Three civil suits against Putnam attorney put on hold due to bankruptcy

By Lawrence Smith | Mar 5, 2010

WINFIELD - A former employee, landlord and client will have to wait -- and stand in line -- to collect any money they say is owed them by a Putnam County attorney.

Last year, Amy Pleasants, Craig Miller and Cheryl and Danny Briscoe filed separate lawsuits against John Grafton. In their respective suits filed in Putnam Circuit Court, Pleasants alleged Grafton filed to tender payment for nine weeks of wages and two weeks of vacation pay when she worked for him as a legal assistant, Miller sought judgment against him for over $6,000 for current and back rent and the Briscoes accused Grafton of legal malpractice in failing to file an appeal of their personal injury suit that was dismissed in 2007.

However, both Pleasants' and the Briscoes' cases were placed on hold Jan. 8, when Grafton, and his wife, Sharla, filed for Chapter 13 bankruptcy. Records show Grafton reached a settlement with Miller in October in which he agreed to pay Miller $10,000, and immediately vacate the property.

Chapter 13 allows for individuals to reorganize their debts, and begin repayment approved by bankruptcy court. A debtor gets to keep his or her property under Chapter 13 provided regular payments are made to the bankruptcy trustee under a court-approved plan.

Typically, repayments take between three to five years with unpaid and eligible debts discharged upon conclusion of the repayment period.


According to their petition, the Graftons list $643,468.43 in assets. The bulk comes from the their home, and other real property they own on Blue Lick Road in Winfield.

Records show, $187,468.43 in assets was in the form of personal property.

The Graftons list 27 creditors with a total of $704,676.06 in liabilities. The bulk of their liabilities, $502,900, are in secured claims owed to either Bank of America/Countrywide and Putnam County Bank for debts owed on their home, and business.

Records show Putnam County Bank is the creditor with the largest unsecured, nonpriority claim at $43,000 for a business loan. The remainder are mostly credit card debts with the largest owed to Bank of America/FIA Card Services for $37,000.

Listed among the creditors with unsecured, nonpriority claims are Miller and Pleasants. They list the total amount of $10,000 still owed to Miller, and $4,500 owed to Pleasants.

In the lawsuit she filed in September, Pleasants did not specify the amount of her outstanding regular and vacation pay.

Missing information

However, not listed in the Grafton's petition is the Briscoe's legal malpractice suit. This includes part four on the statement of financial affairs where the debtors are required to list all lawsuits filed against them the year preceding filing for bankruptcy.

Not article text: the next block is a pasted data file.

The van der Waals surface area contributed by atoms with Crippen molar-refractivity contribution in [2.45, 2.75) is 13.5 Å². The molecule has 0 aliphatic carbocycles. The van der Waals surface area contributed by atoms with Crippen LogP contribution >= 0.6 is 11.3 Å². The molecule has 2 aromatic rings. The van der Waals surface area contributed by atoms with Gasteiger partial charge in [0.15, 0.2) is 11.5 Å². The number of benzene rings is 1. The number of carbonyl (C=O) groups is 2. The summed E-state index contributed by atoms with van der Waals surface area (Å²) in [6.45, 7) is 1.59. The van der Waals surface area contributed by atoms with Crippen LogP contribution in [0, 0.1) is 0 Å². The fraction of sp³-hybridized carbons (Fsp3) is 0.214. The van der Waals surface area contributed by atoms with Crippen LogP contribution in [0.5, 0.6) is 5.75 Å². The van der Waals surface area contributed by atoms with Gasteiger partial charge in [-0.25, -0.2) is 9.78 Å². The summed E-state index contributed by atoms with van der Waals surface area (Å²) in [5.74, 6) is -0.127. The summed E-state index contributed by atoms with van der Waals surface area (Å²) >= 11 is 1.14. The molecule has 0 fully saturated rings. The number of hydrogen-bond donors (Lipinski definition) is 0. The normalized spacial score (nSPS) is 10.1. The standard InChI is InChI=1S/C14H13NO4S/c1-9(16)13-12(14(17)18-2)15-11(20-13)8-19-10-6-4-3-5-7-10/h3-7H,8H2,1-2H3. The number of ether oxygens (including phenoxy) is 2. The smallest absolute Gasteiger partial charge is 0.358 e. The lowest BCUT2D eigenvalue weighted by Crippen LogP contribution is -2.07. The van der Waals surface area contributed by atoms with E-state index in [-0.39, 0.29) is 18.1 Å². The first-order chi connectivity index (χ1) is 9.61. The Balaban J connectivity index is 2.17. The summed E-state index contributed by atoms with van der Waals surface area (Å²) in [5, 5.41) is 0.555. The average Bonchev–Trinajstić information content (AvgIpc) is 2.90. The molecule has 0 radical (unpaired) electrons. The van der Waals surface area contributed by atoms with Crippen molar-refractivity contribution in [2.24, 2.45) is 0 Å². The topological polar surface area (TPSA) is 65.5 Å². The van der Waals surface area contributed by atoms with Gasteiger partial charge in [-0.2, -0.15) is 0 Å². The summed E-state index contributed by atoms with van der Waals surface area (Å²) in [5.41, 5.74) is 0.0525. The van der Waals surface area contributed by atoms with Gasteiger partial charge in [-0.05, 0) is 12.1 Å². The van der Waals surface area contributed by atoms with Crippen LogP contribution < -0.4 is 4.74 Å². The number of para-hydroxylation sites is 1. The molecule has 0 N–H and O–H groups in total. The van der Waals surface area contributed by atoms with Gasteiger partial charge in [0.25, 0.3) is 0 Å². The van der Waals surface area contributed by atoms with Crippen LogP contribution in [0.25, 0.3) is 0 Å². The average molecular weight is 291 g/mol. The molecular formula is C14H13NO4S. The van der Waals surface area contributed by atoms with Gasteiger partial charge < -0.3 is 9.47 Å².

The Graftons only list Miller's and Pleasant's suits which were filed on May 28 and Sept. 28, respectfully. Records show the Briscoes filed their suit on Dec. 23, 16 days before the Graftons filed their bankruptcy petition.

In their suit against Grafton, the Briscoes specified damages of $750,000, the amount they hoped to receive from the personal injury suit they first filed in 2004. The amount included $26,674.52 in medical bills Cheryl incurred in 2002 when she alleged she fell off the unlit stairs of friend's house.

The West Virginia Record attempted to get a comment from the Grafton's attorney, Andrew Nason with the Charleston law firm of Pepper and Nason, about their failure to include any mention of the Briscoe's suit in their petition. When contacted, Nason said, "You're telling me something I know nothing about."

After he was provided specifics, Nason said "I'll look into it and get back in touch with you." However, Nason did not return calls by presstime.

Also, records show the Graftons where not immediately forthcoming in providing the court all the necessary information for it to consider their bankruptcy.

In their initial petition, the Graftons failed to list not only the total value of their assets and liabilities, but also a detailed statement of their assets and liabilities, attorney disclosure statement and repayment plan. The Bankruptcy Clerk's Office notified the Graftons in a letter dated Jan. 11 of the documents missing from their petition, and they had until Jan. 22 to submit them.

Though the Graftons did file additional documents by Jan. 20, they were informed others were still missing or the ones they did file were deficient. The next day, records show, Nason filed a motion asking for an extension in filing the requested documents.

Judge Ronald Pearson on Jan. 27 granted Nason's motion giving the Graftons a new deadline of Feb. 11.

When the Graftons failed to meet the new deadline, Helen Morris, the trustee assigned to the case, filed a notice of conditional dismissal on Feb. 12. In her notice, Morris gave the Graftons until March 9 to file their repayment plan or risk their petition dismissed by the court.

Along with a proposed repayment plan, records show the Graftons on March 2, submitted missing documents including a summary of their current income and expenditures, and property they claimed as exempt.

The next day, Pearson set March 31 as the first meeting of creditors, and April 7 as the deadline for anyone to file an objection to the Grafton's proposed repayment plan.

U.S. Bankruptcy Court for the Southern District of West Virginia, case number 10-bk-30012; Putnam Circuit Court, case numbers 09-C-443 (Pleasants), 09-C-265 (Miller)09-C-537 (Briscoe)

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